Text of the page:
As night follows day

Live review: Winterreise; Paris Opera Comique, Lyric Hammersmith
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The Independent Culture
In EM Forster's classic paradigm of plot, the king died and then the queen died of grief. But what are we to make of Schubert's song-cycle Winterreise, where boy loses girl and then dies to the world, wandering in a frozen wasteland while suffering the exquisite miseries of a broken heart?

In its romantic taste for alienation and pathetic fallacy the piece exerts a broad fascination well beyond the sphere of music. As a Forster storyline, however, it feels rather less secure, despite its semblance of cause and effect and sturdy point of view that seem essentially novelistic. Instead, each song makes a flawless statement about the boy's condition. There is no antagonist save the poet's hostility to his own image of love, a form of self-loathing. And the complete expression of that lies where it began: in the music.

Despite advance rumours of a frozen auditorium at the Lyric Theatre Hammersmith as part of their act, the Paris Opera-Comique's staged version of the piece, which opened on Wednesday, stuck firmly to the text. Indeed, pianist Andrew Ball and tenor Martyn Hill sang and played centre-stage very much as if nothing were happening around them: a recital performance, in effect, and one to remember fondly.

In that sense, Christian Boltanski's installation behind them respected the hegemony of the music, though in its presence the audience perception of the singer was inevitably changed. Night and day were the essential divisions - or seemed to be, for this was a production where absurdity, echoing the singer's despair, had its place in whichever way you chose to interpret the often obscure gestures. By night, some 60 light bulbs on wires descended like stars let into the firmament of heaven. By day, railway footage of a journey between Vienna and Prague, shot in grainy monochrome, played on the pleated screen behind the soloists - and, no doubt, on our many sinister thoughts about such 20th-century journeys. Hypnotised, you kept on looking as if from a real train window, endlessly. The occasional reward was a glimpse of the beloved imposed as a shadowy image on the parade of shunting yards, birch woods and grimy towns.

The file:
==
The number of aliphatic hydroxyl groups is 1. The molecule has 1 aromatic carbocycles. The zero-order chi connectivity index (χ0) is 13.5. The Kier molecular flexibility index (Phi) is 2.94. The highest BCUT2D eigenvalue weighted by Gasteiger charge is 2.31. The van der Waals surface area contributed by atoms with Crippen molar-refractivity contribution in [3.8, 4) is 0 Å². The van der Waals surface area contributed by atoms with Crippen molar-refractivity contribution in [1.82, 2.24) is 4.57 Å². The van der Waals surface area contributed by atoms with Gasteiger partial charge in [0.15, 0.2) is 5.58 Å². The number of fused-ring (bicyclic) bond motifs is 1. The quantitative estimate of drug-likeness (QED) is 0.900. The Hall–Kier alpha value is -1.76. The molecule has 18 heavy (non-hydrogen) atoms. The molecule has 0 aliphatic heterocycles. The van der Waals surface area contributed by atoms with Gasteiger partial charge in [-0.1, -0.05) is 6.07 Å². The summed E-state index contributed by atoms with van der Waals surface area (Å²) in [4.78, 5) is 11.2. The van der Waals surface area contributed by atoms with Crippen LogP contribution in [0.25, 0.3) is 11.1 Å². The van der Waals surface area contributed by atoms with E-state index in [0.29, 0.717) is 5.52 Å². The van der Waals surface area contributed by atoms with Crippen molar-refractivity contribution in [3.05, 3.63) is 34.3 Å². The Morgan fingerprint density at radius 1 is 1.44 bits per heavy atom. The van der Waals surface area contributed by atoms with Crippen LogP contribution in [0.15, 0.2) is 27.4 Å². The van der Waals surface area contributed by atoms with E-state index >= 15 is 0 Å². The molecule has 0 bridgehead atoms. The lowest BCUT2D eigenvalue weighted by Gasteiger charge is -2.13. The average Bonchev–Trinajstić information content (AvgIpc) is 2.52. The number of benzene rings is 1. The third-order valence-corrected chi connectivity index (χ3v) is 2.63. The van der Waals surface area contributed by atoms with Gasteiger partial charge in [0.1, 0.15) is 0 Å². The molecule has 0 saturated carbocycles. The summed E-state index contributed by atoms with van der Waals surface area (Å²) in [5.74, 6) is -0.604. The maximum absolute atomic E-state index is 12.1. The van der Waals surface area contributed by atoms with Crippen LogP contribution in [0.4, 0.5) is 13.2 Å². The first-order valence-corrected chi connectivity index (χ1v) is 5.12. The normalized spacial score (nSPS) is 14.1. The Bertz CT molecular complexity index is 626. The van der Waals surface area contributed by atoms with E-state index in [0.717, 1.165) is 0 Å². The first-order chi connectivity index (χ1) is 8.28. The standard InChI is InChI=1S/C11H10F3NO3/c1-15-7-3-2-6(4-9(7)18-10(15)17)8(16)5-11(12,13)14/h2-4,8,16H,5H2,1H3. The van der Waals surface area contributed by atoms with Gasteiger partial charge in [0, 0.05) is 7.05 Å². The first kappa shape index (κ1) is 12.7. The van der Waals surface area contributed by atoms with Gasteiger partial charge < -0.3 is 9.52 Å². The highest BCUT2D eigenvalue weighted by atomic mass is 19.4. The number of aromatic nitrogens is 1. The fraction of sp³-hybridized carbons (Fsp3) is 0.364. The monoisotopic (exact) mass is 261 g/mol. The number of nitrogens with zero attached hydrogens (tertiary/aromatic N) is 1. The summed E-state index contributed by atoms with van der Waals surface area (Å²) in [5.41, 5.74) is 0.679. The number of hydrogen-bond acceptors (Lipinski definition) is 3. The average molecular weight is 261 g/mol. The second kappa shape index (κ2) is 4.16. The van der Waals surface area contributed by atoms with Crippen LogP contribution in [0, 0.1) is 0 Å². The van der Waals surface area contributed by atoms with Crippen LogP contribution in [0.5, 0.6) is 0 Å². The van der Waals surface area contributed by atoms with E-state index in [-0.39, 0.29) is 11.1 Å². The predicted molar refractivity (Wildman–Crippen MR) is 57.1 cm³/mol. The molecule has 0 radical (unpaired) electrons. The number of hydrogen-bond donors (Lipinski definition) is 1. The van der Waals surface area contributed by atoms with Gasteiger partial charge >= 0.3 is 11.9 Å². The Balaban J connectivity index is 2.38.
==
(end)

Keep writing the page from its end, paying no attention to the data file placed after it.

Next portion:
As a mirror of Schubert's deepening, plotless gloom, dancer Brygida Ochaim and deadpan twin-actors Leslaw and Waclaw Janicki, late of the famous Kantor troupe, span a web of futile actions involving trap doors, a noose, and other symbols of departure. For anyone whose inner picture of the work has been honed by repeated hearings, this new realisation made for disturbing viewing, and no bad thing, if the function of art is to disturb. Quoted in the programme, Boltanski himself seemed unaware that a cycle of songs, if perfect, is neither literature nor theatre but a unity of its own: again, no harm if the result never turns the original into accompaniment. Most of Winterreise avoided this cardinal sin; though when Martyn Hill was briefly performing without stage background, in "Muth", one could only lament the loss of poetic richness that allows Schubert's own voice to speak through the music when Winterreise is heard alone.

n To Sat, 7.30pm Lyric Hammersmith, London W6. Booking: 0181-741 2311